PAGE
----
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To love Regina Spektor is to love the noises she makes. Alone onstage, she's enamored of the musical possibilities of her vocal chords. You can tell. She's cooing and clicking and creating her own little rhythm section between breaths, between lyrics, carried along with her only companions on the stage, her piano and guitar.
She played Toad's Place, finally -- third try's the thing -- Sunday, March 2 after cancelling two previous shows here -- in November and December -- for a long bout of vertigo. And while the sell-out show was attended by her most devout of fans, apparently some had forgotten that their Russian-born songbird ever set her sights on Richmond: There were apparently a couple hundred tickets at will call that weren't, by the time she mounted the piano stool, claimed.
But those that were there clearly had come for every warble and bloop out of Regina's lovely pout. And after an earnest, if somewhat lacking, opening by halo-haired Brooklynite Only Son (who sounds, admittedly, better on his MySpace page, but suffers from the singer-songwriter-with-a-band-name affliction, as in, "Hi, pleased to meet you. I'm Iron and Wine.") His own synthesized bloops and skwarks introduced fair Regina and her own menagerie of sounds pretty well, Regina who shuffled onstage and opened with percussion provided by thumping the microphone with two fingers. And then onward, to her piano.
Now I think it's safe to say that Regina's really endearing, adorable and talented, and that much of the audience, male and female (she's got an impressive lesbian following) was hoping she'd clasp her hands before her, look down into the crowd, and sort of shyly choose someone to spirit back to what's probably a very cozy New York loft with like beanbag chairs everywhere. If you like her, you love her. If you're a lukewarm fan, you might wonder why she wouldn't tour with a band to bring in some of the thwonging bass or rattling snare of a song like, say, "Better." For that one she did ch-ch along with herself and her piano, ensuring that a few more hearts in the audience drifted to those many promised beanbag chairs.
Her Tori Amos parallel has probably been well-chronicled, from the unruly curls to the unnervingly sincere, nearly childlike sexuality. And where Tori Amos famously makes love to her piano bench, Regina Spektor makes love to her voice box.
And like Tori, she's a bit peculiar. Toad's has some logistical issues when it comes to seeing the artist (if you're not in the front couple of rows upstairs, forget it -- though they did install some risers in the back to offset this predicament). Hence the many screens around the place, all of which were off when she came on. Until after a song when the crowd got up the courage to cross the room and ask her to demand that Toad's put her on the big screen above her head. Which they did, to great rejoicing, and which Regina rewarded by adorably looking at herself, remarking thereupon and making a fine time of it, despite the fact that it was she who had asked that the screens be turned off in the first place; they disturbed her.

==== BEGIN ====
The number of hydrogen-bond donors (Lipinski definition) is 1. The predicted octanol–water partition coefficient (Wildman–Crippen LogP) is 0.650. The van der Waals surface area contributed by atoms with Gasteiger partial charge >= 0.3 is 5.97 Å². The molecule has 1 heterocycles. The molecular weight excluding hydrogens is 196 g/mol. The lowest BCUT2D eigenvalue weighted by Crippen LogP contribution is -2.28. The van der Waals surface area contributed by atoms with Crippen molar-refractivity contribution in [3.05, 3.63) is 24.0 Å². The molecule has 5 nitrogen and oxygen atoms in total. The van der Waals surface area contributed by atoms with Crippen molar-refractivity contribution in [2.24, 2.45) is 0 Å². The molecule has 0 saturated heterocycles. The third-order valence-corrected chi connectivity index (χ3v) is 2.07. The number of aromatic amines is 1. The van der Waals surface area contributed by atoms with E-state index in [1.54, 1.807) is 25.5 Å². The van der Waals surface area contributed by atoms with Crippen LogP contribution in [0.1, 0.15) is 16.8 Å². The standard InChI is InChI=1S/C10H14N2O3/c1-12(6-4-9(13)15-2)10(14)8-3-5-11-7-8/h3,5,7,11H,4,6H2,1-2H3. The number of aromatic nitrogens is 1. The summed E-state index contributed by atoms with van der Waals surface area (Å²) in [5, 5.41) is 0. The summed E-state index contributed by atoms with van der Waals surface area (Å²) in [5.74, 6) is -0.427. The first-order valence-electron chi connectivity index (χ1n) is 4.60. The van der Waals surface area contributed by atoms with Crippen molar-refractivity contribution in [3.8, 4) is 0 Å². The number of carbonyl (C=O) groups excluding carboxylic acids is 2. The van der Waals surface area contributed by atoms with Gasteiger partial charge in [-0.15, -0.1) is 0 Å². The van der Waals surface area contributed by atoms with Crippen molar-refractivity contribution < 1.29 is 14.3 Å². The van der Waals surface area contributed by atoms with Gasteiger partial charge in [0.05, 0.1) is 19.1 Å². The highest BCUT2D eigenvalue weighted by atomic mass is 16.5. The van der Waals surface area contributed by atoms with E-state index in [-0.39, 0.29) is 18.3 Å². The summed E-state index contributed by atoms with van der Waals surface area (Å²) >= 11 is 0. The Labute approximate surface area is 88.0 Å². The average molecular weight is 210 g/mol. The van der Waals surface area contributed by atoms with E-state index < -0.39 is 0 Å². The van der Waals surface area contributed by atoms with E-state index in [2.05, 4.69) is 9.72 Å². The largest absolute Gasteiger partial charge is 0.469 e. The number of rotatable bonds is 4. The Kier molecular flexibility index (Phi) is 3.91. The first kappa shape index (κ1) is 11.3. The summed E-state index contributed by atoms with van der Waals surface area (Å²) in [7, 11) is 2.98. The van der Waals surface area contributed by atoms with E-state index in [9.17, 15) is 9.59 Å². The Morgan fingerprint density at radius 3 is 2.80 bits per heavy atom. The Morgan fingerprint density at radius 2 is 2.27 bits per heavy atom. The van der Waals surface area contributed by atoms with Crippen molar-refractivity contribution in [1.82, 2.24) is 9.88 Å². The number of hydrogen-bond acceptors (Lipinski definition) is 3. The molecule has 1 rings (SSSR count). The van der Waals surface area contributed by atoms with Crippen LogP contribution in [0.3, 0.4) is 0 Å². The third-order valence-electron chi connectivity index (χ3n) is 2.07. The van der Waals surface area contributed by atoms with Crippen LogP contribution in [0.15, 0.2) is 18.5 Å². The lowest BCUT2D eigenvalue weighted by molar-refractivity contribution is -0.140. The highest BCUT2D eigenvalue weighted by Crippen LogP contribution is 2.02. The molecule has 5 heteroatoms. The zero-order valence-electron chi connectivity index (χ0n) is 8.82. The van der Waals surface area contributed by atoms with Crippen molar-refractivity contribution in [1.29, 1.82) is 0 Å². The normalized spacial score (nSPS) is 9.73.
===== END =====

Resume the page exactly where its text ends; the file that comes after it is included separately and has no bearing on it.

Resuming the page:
She's the kind of weird girl at the party who seems deadly shy but is more than delighted to pick up the guitar and spin off a few songs birthed on the spot. Creation seems to come naturally to her. Creation and the fine range of her voice, which, unlike many a louder show at Toad's, highlighted the exceptional delicacy of the venue's sound system. You may not have been able to see her all that well, but everywhere you went, she was whispering in your ear.
So for the fans who wished for more instrumentation, perhaps, or something a little less cute, the show might have lacked. But then here you have this encore, in which, among other things, old Only Son comes out to beatbox for her, and I thought, oh I get it now, they're dating, no shot for the rest, and she does her rather sublime "Fidelity" and you hear what the beanbag-dreamers are dreaming of.
Then you hear her perform something like her final song, "Samson," and there under the little star-lights hovering all over the stage, you realize that, hey, Virginia Woolf was probably a little weird at parties too, and that those peculiarities fall away pretty fast when they show you that one beautiful thing. That'll justify a whole life, sometimes.
Now on the way out, and as a completely lovely surprise, local outfit Mermaid Skeletons was playing in the Highwater Restaurant. You'll know them by the half-dozen or so acoustic guitars in the band and by a really delightful, not-entirely-unironic folky sound that belongs in any one of the slow motion shots from a Wes Anderson movie. (They're playing Honey Whyte's March 8, should you wish to confirm these things I say.)
They thanked Regina for opening for them and that pretty much made the night.